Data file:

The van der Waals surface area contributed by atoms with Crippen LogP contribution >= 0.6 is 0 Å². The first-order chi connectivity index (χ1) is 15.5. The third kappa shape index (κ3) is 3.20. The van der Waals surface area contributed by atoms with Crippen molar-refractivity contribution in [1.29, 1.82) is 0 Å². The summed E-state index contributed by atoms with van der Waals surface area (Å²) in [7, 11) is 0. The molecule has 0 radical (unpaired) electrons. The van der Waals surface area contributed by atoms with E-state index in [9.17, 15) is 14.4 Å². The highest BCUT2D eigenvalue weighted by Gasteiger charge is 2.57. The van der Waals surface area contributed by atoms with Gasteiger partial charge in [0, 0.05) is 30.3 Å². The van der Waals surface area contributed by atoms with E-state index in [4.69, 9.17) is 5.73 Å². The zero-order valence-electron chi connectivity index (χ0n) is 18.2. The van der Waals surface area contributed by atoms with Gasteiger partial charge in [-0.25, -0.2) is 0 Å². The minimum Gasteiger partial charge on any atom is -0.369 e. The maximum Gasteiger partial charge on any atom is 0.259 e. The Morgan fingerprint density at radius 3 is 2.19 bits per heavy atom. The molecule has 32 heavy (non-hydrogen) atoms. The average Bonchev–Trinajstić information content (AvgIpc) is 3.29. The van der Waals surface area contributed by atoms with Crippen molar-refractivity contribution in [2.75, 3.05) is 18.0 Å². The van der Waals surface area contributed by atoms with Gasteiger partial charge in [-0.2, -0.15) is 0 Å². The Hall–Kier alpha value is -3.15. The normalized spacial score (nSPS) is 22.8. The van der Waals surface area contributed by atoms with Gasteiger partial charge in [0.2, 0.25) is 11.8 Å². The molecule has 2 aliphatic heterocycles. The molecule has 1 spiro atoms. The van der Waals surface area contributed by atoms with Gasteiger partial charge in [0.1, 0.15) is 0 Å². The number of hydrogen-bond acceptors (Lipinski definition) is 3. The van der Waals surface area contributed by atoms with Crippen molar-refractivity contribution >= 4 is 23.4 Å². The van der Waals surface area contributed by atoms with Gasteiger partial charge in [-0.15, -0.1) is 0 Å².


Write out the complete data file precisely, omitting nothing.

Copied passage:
The van der Waals surface area contributed by atoms with Crippen LogP contribution >= 0.6 is 0 Å². The first-order chi connectivity index (χ1) is 15.5. The third kappa shape index (κ3) is 3.20. The van der Waals surface area contributed by atoms with Crippen molar-refractivity contribution in [1.29, 1.82) is 0 Å². The summed E-state index contributed by atoms with van der Waals surface area (Å²) in [7, 11) is 0. The molecule has 0 radical (unpaired) electrons. The van der Waals surface area contributed by atoms with E-state index in [9.17, 15) is 14.4 Å². The highest BCUT2D eigenvalue weighted by Gasteiger charge is 2.57. The van der Waals surface area contributed by atoms with Gasteiger partial charge in [0, 0.05) is 30.3 Å². The van der Waals surface area contributed by atoms with E-state index in [4.69, 9.17) is 5.73 Å². The zero-order valence-electron chi connectivity index (χ0n) is 18.2. The van der Waals surface area contributed by atoms with Gasteiger partial charge in [-0.25, -0.2) is 0 Å². The minimum Gasteiger partial charge on any atom is -0.369 e. The maximum Gasteiger partial charge on any atom is 0.259 e. The Morgan fingerprint density at radius 3 is 2.19 bits per heavy atom. The molecule has 32 heavy (non-hydrogen) atoms. The average Bonchev–Trinajstić information content (AvgIpc) is 3.29. The van der Waals surface area contributed by atoms with Crippen molar-refractivity contribution in [2.75, 3.05) is 18.0 Å². The van der Waals surface area contributed by atoms with Gasteiger partial charge in [-0.2, -0.15) is 0 Å². The Hall–Kier alpha value is -3.15. The normalized spacial score (nSPS) is 22.8. The van der Waals surface area contributed by atoms with Gasteiger partial charge in [0.2, 0.25) is 11.8 Å². The molecule has 2 aliphatic heterocycles. The molecule has 1 spiro atoms. The van der Waals surface area contributed by atoms with Gasteiger partial charge in [0.1, 0.15) is 0 Å². The number of hydrogen-bond acceptors (Lipinski definition) is 3. The van der Waals surface area contributed by atoms with Crippen molar-refractivity contribution >= 4 is 23.4 Å². The van der Waals surface area contributed by atoms with Gasteiger partial charge in [-0.15, -0.1) is 0 Å².